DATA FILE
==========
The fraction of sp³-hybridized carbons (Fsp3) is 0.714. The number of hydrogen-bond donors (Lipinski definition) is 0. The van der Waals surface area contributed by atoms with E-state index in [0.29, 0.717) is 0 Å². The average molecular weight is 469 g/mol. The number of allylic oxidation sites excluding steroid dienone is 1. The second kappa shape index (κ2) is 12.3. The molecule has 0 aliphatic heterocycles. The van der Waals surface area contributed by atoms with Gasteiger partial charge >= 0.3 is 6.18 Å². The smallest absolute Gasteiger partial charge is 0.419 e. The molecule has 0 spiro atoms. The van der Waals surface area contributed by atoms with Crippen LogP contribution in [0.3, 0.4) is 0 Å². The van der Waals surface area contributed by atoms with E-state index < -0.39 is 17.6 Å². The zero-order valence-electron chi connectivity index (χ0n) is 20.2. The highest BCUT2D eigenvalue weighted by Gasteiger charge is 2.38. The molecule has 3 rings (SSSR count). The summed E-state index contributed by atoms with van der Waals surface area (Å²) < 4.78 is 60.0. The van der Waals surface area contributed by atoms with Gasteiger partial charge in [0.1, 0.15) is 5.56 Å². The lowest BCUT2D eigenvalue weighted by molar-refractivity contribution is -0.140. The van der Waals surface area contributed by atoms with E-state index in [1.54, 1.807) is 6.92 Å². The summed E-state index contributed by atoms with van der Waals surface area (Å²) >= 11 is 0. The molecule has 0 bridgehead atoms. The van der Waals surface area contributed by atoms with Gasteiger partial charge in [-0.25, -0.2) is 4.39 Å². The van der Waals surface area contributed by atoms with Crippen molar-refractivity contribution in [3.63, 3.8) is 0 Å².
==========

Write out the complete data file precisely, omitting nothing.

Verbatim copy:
The fraction of sp³-hybridized carbons (Fsp3) is 0.714. The number of hydrogen-bond donors (Lipinski definition) is 0. The van der Waals surface area contributed by atoms with E-state index in [0.29, 0.717) is 0 Å². The average molecular weight is 469 g/mol. The number of allylic oxidation sites excluding steroid dienone is 1. The second kappa shape index (κ2) is 12.3. The molecule has 0 aliphatic heterocycles. The van der Waals surface area contributed by atoms with Gasteiger partial charge >= 0.3 is 6.18 Å². The smallest absolute Gasteiger partial charge is 0.419 e. The molecule has 0 spiro atoms. The van der Waals surface area contributed by atoms with Crippen LogP contribution in [0.3, 0.4) is 0 Å². The van der Waals surface area contributed by atoms with E-state index < -0.39 is 17.6 Å². The zero-order valence-electron chi connectivity index (χ0n) is 20.2. The highest BCUT2D eigenvalue weighted by Gasteiger charge is 2.38. The molecule has 3 rings (SSSR count). The summed E-state index contributed by atoms with van der Waals surface area (Å²) < 4.78 is 60.0. The van der Waals surface area contributed by atoms with Gasteiger partial charge in [0.1, 0.15) is 5.56 Å². The lowest BCUT2D eigenvalue weighted by molar-refractivity contribution is -0.140. The van der Waals surface area contributed by atoms with E-state index in [1.54, 1.807) is 6.92 Å². The summed E-state index contributed by atoms with van der Waals surface area (Å²) >= 11 is 0. The molecule has 0 bridgehead atoms. The van der Waals surface area contributed by atoms with Gasteiger partial charge in [-0.25, -0.2) is 4.39 Å². The van der Waals surface area contributed by atoms with Crippen molar-refractivity contribution in [3.63, 3.8) is 0 Å².